In April 1943, during World War II, a fisherman found a body floating off the coast of Spain. The corpse was dressed in a trench coat, a uniform and boots, with a black attaché case chained to one of his wrists. His wallet identified him as Major William Martin, of the British Royal Marines. Though the Spanish authorities were willing to hand the case over to the English, the British declined.
They asked that the handover go through regular channels. This was an odd decision, because in the days that followed the British had sent a series of frantic requests to the Spanish asking about the whereabouts of Major Martin’s briefcase.
Meanwhile, the Germans found out about the corpse of the British officer with the attaché case chained to his wrist, and through the help of sympathisers in the Spanish government were able to get access to the contents of the case in a way that didn’t reveal it had been opened.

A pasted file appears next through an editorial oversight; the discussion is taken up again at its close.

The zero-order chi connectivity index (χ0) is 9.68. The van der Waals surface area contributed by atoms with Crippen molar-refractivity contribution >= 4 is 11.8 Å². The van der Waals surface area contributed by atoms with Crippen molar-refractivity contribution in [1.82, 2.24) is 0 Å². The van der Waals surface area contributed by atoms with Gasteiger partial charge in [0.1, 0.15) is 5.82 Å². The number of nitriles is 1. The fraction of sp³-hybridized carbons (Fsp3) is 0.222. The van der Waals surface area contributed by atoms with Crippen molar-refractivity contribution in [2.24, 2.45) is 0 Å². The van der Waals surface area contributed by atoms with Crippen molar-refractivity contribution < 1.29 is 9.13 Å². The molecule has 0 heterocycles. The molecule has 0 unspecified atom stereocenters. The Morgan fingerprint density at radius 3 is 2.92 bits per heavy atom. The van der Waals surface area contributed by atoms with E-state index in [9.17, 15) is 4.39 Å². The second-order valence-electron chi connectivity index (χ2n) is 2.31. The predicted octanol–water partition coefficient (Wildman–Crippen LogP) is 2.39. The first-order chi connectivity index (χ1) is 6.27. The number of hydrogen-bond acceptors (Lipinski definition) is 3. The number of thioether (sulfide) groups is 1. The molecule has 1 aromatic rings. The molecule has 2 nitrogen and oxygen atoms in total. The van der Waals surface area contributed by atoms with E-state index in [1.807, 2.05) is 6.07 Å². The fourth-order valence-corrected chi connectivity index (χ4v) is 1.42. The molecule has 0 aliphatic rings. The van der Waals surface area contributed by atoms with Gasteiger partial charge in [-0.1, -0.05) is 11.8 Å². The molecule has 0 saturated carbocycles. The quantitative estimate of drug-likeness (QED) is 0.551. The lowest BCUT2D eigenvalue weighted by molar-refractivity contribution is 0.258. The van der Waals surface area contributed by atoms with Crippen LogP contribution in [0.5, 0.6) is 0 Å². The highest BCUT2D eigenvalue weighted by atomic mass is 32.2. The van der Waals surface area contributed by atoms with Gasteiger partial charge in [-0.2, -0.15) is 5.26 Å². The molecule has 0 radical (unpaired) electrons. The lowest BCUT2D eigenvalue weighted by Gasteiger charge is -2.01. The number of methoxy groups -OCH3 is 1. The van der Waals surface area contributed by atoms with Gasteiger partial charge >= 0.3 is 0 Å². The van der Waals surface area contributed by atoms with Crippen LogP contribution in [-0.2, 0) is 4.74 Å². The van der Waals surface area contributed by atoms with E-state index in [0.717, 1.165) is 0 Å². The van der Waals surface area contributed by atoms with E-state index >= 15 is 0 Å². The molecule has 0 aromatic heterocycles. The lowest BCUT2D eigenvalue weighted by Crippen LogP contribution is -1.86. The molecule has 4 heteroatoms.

What they found astonished them! It contained secret plans which revealed that English and American forces planned to cross the Mediterranean from their positions in North Africa and launch an attack on Nazi-held Greece and Sardinia. In response, Hitler transferred an entire Panzer division from France to Greece, in an effort to halt the coming assault.
One slight problem – later that year, Allied troops from North Africa did launch an assault, but rather than landing in Greece and Sardinia, as the plans in Major Martin’s briefcase clearly said, they invaded Sicily instead.
Major Martin it turned out, had been a mentally ill vagrant who had eaten a fatal dose of rat poison. His body, removed from a London morgue, was dressed up in the uniform, given the fake identification along with the fake war plans in the briefcase, and then dumped offshore by the British in hopes of the Germans getting their hands on him, which they did.
Believing that what they read in the briefcase was true, the Nazis fell for what has been called one of the most remarkable deceptions in modern military history.